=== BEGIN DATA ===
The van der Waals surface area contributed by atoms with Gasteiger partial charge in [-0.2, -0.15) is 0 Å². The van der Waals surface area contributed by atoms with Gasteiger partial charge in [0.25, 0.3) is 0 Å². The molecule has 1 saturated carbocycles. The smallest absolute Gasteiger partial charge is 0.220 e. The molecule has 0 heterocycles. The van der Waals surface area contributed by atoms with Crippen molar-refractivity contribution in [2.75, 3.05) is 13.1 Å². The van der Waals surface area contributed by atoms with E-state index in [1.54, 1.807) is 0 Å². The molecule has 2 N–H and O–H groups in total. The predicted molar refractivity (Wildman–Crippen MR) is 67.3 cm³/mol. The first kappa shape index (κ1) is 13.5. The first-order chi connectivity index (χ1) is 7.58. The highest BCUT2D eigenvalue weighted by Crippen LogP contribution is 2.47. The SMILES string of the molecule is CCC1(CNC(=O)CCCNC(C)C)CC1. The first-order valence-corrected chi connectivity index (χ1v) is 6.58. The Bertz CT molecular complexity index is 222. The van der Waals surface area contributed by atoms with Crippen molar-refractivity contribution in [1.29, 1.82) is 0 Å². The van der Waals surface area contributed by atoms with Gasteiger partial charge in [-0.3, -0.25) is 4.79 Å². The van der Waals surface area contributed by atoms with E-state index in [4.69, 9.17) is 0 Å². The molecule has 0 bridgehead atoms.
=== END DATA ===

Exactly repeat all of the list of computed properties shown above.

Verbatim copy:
The van der Waals surface area contributed by atoms with Gasteiger partial charge in [-0.2, -0.15) is 0 Å². The van der Waals surface area contributed by atoms with Gasteiger partial charge in [0.25, 0.3) is 0 Å². The molecule has 1 saturated carbocycles. The smallest absolute Gasteiger partial charge is 0.220 e. The molecule has 0 heterocycles. The van der Waals surface area contributed by atoms with Crippen molar-refractivity contribution in [2.75, 3.05) is 13.1 Å². The van der Waals surface area contributed by atoms with E-state index in [1.54, 1.807) is 0 Å². The molecule has 2 N–H and O–H groups in total. The predicted molar refractivity (Wildman–Crippen MR) is 67.3 cm³/mol. The first kappa shape index (κ1) is 13.5. The first-order chi connectivity index (χ1) is 7.58. The highest BCUT2D eigenvalue weighted by Crippen LogP contribution is 2.47. The SMILES string of the molecule is CCC1(CNC(=O)CCCNC(C)C)CC1. The first-order valence-corrected chi connectivity index (χ1v) is 6.58. The Bertz CT molecular complexity index is 222. The van der Waals surface area contributed by atoms with Crippen molar-refractivity contribution in [1.29, 1.82) is 0 Å². The van der Waals surface area contributed by atoms with Gasteiger partial charge in [-0.3, -0.25) is 4.79 Å². The van der Waals surface area contributed by atoms with E-state index in [4.69, 9.17) is 0 Å². The molecule has 0 bridgehead atoms.